And he and his wife nodded emphatically yes
Sunday September 05th 2010, 10:10 pm
Filed under: Friends,Life

He spoke in church today. He’s a young doctor who had just gotten back from a medical mission to Africa, and I know his wife was anxiously waiting his return. I asked if I could share his story here, and he told me warmly, Yes.

It was Sunday and he was in a city. He asked at his hotel whether there might perhaps be a Mormon church nearby?

The familiar in a strange place, the chance to worship with others where the Sacramental prayers are the same, no matter the language, all over the world.

Oh yes; just take a cab to the subway, get out at this stop, turn and go up the hill, you’ll see it, it’s right there.

He got off at that subway stop to find himself in a place where he, a white man dressed in a tie, felt suddenly very conspicuous. It was not a good end of town. And he clearly was not from there.  He was Other.  There was no sign of that church whatsoever, no safe haven.

In those moments, another man stepped off the subway. “He was wearing a purple shirt and carrying a Bible.”  That man was on his way to church too, and when asked for directions stopped and spent twenty minutes going out of his way to walk the stranger to where he was trying so hard to get to, befriending him and, by his actions, proclaiming the love of God in the world. By living that love.

And then he headed off to his own church.

The language is universal: when we choose not to be strangers, we are, I said to him and his wife, each other’s angels.

7 Comments so far
Leave a comment

Great story, and that’s a really lovely thought about being each other’s angels. I’ve run into many in my life and they are usually life savers in some way or lift my spirits when they desperately need it. Love is so powerful. One day a young woman with a baby in a stroller was walking down the sidewalk and fell quite hard onto the cement. I was sitting in my parked car waiting for my son and saw it. She was obviously hurt because she stayed down. I jumped out of the car and helped her up, dusted her off a bit, and offered her a ride to her house. It wasn’t much, but it obviously gave her comfort to know someone was there. By that time her husband had come to meet her and she declined my offer of a ride politely. My mother is a good, generous woman but when I told her of this she said “you can’t save the world Mary.” I don’t know why she said that, but it got me thinking that I could help save a small portion of the world – MY portion. I’m always looking for ways to help, sort of like the random acts of kindness idea. It feels so good to make a difference in someone else’s life no matter how small it is.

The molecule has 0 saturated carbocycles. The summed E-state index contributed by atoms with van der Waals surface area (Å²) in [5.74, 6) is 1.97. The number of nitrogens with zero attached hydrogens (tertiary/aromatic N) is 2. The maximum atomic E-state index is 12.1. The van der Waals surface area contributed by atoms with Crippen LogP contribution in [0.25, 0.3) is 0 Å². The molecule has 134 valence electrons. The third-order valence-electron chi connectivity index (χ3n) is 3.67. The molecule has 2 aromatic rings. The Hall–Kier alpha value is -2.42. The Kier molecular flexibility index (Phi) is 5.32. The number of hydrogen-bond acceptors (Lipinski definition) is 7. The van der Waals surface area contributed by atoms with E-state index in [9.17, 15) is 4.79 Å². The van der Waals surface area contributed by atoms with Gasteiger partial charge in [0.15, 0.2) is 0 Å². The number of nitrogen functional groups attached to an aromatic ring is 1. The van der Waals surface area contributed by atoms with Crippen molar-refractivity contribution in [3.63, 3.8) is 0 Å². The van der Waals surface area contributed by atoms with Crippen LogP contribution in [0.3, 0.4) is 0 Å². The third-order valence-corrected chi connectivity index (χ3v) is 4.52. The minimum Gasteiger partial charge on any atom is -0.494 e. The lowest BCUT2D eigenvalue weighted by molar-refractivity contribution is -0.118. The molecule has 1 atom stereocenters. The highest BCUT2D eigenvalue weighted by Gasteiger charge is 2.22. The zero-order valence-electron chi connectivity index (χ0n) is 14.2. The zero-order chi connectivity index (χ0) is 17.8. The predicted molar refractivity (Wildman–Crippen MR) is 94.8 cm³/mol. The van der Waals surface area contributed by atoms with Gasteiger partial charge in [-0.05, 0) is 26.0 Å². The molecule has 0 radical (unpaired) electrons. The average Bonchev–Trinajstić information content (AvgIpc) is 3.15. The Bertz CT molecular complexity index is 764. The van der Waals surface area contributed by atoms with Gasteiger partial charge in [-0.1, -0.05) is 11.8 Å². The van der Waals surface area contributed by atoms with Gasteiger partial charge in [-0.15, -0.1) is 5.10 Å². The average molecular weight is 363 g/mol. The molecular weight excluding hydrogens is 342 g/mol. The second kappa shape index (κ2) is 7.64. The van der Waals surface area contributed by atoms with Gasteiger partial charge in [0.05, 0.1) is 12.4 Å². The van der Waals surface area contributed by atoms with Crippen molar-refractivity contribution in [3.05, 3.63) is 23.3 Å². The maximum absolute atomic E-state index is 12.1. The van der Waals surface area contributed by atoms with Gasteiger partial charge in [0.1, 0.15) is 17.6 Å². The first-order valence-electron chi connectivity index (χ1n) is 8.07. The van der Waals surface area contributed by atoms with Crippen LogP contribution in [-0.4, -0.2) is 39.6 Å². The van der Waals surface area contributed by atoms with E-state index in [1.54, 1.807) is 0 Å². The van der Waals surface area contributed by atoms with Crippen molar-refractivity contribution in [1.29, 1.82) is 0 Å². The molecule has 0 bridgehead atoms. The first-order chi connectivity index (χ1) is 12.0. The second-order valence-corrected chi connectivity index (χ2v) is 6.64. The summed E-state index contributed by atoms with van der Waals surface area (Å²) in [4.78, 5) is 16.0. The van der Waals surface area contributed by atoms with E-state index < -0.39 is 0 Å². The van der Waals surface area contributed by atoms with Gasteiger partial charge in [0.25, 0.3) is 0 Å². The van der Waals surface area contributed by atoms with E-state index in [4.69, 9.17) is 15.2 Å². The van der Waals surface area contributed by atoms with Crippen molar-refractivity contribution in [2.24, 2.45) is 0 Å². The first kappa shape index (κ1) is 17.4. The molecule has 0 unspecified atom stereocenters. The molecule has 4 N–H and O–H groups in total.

Comment by Mary 09.06.10 @ 1:30 am

Now THAT is a 21st Century good Samaritan.

Comment by Channon 09.06.10 @ 7:51 am

I really like that phrase,”when we choose not to be strangers”. thanks

Comment by Sherry in Idaho 09.06.10 @ 8:56 am

Mary’s mother’s comment about ‘you can’t save the world, reminds me of one Rachel Remen’s little stories about the older man walking along the beach, tossing stranded sand dollars back in the surf. I don’t recall the exact wording, but it was something like this: a young man tells the older man that he can’t save them all. And the older man says that no, he can’t, but those that he does save appreciate it.

Comment by Don Meyer 09.06.10 @ 9:45 am

Thanks Don. I really liked the story about the sand dollars. I’ll remember that one.

Comment by Mary 09.06.10 @ 2:10 pm

The powerful phrase here for me is “when we choose not to be strangers”. It is a choice. Walking up to the neighbor down the street who is out in their yard and saying a quick hello rather than jogging on by makes for less efficient work outs but a better functioning neighborhood.

Comment by twinsetellen 09.07.10 @ 5:15 am


Comment by Margo Lynn 09.07.10 @ 9:15 am

Leave a comment
Line and paragraph breaks automatic, e-mail address never displayed, HTML allowed: <a href="" title=""> <abbr title=""> <acronym title=""> <b> <blockquote cite=""> <cite> <code> <del datetime=""> <em> <i> <q cite=""> <s> <strike> <strong>